The application of the above model is reliant on a number of additional assumptions that should be acknowledged. No account is taken of the variations in height associated with lane position (due to banking, competitors in outer lanes had to ascend for the bends and descend for the straights). However, if this were an issue, one would expect it to provide a disadvantage to outside lanes, which have greater variations in height. Strategic variations in speed through the race are also omitted (the model assumes the athletes are running at maximal speed at all times). Also, the model assumes indoor and outdoor athletes are similar, and always competing to their maximum potential. Therefore, combined with the inherent variation in athletic performances, perfect matches between model and measured indoor 200m sprint times should not be expected. Indeed, the variability of the empirical data, and our desire to provide a model from first principles with as few simplifying assumptions as possible, precludes the addition of further factors to fine-tune the model to fit the race results. Whether our model should be viewed as satisfactory and informative depends on the requirements of the reader.

Figure 2 shows the population histograms for 200m times from the 2004 Olympics (left, taken to represent ‘straight’ sprint speeds), the resulting model curves, and the data from the 2004 World Indoor Championships grouped by lane assignment. The majority of the indoor results fall within the boundaries indicated with dark grey, which highlight best (i) and mode (ii) times. While scatter in the published indoor times is evident and unsurprising, and best and mode populations are not precisely predicted, the very simple ‘constant limb force’ model appears effective in accounting for the observed indoor performance according to lane. Times for the indoor finals (filled circles), the only races in which lane 1 is used, and in which the best performances would be expected, are remarkably well predicted for men and somewhat under predicted for the women. Two aspects are apparent from the model, broadly supported by the indoor race results:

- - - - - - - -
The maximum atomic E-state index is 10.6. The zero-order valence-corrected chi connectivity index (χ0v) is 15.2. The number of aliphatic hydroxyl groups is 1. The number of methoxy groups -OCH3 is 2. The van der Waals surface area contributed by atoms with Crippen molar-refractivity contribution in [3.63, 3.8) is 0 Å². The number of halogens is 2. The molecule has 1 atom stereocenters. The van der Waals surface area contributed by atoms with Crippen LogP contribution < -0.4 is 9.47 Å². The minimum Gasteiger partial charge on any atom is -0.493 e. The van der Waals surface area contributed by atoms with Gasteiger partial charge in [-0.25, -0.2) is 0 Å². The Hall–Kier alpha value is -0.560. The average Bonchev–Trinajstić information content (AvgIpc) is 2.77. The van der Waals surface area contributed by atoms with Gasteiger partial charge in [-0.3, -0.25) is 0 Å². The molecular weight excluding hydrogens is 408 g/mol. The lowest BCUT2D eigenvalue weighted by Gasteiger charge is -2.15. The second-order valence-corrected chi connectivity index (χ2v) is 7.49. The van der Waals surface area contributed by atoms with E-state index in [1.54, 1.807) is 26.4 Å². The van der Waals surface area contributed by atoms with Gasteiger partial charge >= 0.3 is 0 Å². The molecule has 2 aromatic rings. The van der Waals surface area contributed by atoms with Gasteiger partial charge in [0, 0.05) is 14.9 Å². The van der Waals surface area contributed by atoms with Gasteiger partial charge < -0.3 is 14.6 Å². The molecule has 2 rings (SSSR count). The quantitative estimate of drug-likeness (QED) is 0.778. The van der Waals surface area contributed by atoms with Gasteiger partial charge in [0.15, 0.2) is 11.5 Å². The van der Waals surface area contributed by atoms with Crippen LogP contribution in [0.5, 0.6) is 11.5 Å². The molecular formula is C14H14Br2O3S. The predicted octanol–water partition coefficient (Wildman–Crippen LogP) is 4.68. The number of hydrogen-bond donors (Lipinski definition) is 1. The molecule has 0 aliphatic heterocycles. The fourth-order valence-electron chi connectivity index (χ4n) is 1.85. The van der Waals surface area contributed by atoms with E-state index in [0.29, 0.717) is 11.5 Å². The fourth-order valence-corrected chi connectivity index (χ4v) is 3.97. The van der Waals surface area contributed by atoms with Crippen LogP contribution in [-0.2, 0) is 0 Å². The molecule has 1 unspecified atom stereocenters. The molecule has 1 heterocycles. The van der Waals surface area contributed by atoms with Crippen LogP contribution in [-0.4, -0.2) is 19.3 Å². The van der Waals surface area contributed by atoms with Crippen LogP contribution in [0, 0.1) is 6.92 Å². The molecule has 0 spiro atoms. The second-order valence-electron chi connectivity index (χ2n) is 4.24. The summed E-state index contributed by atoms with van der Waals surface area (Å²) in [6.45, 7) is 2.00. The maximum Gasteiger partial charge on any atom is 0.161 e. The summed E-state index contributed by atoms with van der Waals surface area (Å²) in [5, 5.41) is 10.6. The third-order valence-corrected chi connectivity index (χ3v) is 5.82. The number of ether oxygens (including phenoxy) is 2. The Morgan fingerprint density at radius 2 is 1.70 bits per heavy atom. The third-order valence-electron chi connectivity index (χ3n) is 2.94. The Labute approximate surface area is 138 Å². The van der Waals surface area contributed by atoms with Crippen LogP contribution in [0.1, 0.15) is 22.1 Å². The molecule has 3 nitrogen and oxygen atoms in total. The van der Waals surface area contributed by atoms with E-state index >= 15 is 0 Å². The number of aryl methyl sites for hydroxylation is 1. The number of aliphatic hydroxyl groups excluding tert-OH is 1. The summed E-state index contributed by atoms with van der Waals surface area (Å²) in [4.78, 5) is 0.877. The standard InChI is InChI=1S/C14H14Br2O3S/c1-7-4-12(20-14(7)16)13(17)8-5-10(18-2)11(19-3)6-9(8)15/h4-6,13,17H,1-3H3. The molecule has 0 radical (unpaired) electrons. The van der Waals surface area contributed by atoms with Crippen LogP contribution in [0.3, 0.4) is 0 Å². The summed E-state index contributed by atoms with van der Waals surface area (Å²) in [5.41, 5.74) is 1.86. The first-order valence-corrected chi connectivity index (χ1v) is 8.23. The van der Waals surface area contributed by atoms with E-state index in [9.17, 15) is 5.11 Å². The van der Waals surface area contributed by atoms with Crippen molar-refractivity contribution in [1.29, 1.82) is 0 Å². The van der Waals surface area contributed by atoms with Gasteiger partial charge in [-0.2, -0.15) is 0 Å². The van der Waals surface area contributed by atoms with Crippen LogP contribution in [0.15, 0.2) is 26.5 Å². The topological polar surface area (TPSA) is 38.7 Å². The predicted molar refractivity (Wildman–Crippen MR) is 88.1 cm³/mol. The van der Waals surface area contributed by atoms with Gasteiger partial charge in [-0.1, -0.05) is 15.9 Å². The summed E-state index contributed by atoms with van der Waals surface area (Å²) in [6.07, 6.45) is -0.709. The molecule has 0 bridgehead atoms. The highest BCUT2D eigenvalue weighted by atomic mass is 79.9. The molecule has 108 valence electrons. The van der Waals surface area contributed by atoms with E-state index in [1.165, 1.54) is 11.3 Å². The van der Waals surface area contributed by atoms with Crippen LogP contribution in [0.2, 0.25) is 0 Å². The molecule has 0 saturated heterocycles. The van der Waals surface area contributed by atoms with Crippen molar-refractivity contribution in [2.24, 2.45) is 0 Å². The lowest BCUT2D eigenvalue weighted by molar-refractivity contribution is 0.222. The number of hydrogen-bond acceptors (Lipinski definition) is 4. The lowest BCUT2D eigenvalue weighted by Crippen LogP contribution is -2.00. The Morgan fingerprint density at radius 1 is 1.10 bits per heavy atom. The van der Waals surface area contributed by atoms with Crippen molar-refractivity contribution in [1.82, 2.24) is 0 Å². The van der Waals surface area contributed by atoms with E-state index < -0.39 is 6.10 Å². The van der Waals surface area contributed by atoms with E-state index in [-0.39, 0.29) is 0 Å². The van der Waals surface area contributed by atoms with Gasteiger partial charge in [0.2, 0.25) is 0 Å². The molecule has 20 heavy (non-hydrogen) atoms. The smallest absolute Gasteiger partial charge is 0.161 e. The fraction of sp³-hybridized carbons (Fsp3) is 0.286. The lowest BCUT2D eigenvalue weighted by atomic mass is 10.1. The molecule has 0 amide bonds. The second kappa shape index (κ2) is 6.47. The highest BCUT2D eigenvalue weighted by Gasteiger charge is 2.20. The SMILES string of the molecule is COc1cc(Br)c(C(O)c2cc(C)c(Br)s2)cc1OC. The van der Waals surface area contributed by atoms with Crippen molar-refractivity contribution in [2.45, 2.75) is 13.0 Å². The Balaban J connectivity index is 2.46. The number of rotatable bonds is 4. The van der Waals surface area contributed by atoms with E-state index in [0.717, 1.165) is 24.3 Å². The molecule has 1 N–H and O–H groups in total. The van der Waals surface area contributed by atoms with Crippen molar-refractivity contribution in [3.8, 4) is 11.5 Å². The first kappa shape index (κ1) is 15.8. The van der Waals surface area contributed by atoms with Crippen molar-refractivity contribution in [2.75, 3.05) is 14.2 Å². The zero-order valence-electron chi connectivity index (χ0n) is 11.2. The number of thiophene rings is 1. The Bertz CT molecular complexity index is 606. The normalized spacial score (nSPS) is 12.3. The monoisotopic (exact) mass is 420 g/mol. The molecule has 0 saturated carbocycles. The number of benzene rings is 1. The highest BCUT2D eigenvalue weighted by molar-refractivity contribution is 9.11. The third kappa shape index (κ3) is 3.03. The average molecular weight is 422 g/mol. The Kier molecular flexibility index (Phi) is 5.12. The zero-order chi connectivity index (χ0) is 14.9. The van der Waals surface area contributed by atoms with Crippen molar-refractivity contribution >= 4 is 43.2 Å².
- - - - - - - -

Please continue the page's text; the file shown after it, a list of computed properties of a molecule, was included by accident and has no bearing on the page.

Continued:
- indoor times are higher than outdoor (‘straight’) times, and the approximate magnitude of the offset (around 1s slower for indoor races) is predicted for men and women; and
- the relationship with lane number, indicating a bias against inside lanes, is of an appropriate form, especially among athletes likely to be of most similar ability (the finalists). According to the model, this is because tighter bend radii result in greater increases in duty factor to preserve limb force, therefore requiring greater reductions in speed (and so worse race times).

Therefore, despite the simplifications involved in the application of the model, the very simple constant force assumption, combined with only two constrained kinematic parameters (both of which are well justified in the literature), seems effective and informative: even elite athletes appear constrained by limb force. We, therefore, conclude that our model results support the decision by the IAAF to abandon indoor 200m races, as the bias against competitors assigned inside lanes is consistent with a physiological/mechanical explanation.